Besides the author’s name drawing me to this work, I knew that a number of my ancestors passed through Lynn, Massachusetts in the mid 1600s. A number of ancestors appear through the book, and from pages 420 – 426, the section is devoted to Joseph Jenks, the younger, my 8 times great-grandfather.
“Joseph Jenks [1627-1717], the younger, who labored with his father [Joseph Jenks, the elder – 1599-1683] at the Iron Works [Saugus Iron Works], was a frequent visitor to the Anchor [Tavern], in Captain Marshall’s time. He was opinionated, and quite free to express his estimation of others. But he was intelligent, generous and companionable and withal an ingenious worker on such machinery as was required in the industrial arts of those days. For these reasons, if no other, he naturally stood high in the community. On the long winter evenings he was always welcome in the bar-room or the parlor, and regarded as one of the chief entertainers; joined zealously in the debates, and being among those best informed on current topics, received marked attention. With the irrepressible landlord [of the tavern] he very well agreed on political questions, and few exceeded him in fervor of lamentation over the restoration of the monarchy or in denuciation of those through whom it was brought about. His loyal opponents, at one time, not being able to overcome him in argument, resorted to the questionable expedient of accusing him of treason.”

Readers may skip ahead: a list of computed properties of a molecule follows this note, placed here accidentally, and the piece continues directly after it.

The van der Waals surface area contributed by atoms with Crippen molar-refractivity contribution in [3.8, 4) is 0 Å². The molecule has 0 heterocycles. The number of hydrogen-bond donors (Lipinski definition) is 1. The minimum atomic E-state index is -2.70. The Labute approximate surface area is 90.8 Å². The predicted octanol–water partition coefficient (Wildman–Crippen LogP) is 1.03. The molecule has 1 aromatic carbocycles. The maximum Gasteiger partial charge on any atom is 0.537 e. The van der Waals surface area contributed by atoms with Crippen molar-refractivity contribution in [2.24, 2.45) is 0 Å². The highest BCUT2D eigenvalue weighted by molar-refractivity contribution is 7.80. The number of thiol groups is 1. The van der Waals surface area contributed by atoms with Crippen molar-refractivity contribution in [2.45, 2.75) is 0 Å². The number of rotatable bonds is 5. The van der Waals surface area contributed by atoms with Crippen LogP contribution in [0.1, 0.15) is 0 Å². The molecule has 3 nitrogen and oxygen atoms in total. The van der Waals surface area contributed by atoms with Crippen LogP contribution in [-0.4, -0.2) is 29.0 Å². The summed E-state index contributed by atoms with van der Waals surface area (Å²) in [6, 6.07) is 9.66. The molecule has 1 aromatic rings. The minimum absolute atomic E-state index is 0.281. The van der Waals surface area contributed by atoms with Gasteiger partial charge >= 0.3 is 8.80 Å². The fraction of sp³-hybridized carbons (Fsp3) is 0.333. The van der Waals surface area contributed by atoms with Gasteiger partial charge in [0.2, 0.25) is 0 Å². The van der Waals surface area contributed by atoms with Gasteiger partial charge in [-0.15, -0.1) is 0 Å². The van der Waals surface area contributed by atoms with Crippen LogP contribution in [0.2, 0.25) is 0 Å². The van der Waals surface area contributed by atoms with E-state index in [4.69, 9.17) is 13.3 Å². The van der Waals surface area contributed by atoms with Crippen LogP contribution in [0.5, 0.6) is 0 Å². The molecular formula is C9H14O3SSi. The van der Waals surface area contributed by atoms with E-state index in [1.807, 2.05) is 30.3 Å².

And a few pages later:
“But he should not have been there [at the tavern] too much at night, for he had a wife [Esther Ballard, 1633-1695] at home. That he had affection for her, too, and acted the part of the indulgent husband cannot be doubted. As she was a lady of some account among the more fashionable of the little community, and withal comely in person, he took pleasure in seeing her bedecked in such a manner that the jewel should lose no lustre though an unbecoming setting. Here again he was brought into trouble, for the watchful Court, in a series of sumptuary enactments, sought to discourage every species of extravagance; and upon the 29th of June, 1652, at the Quarterly session, this presentment was made: ‘We present Ester, the wife of Joseph Jenks, Junior, ffor wearing silver lace.’ “
8 times Great-Grandmother was fined 2 shillings for this “crime”!
Traits are genetic?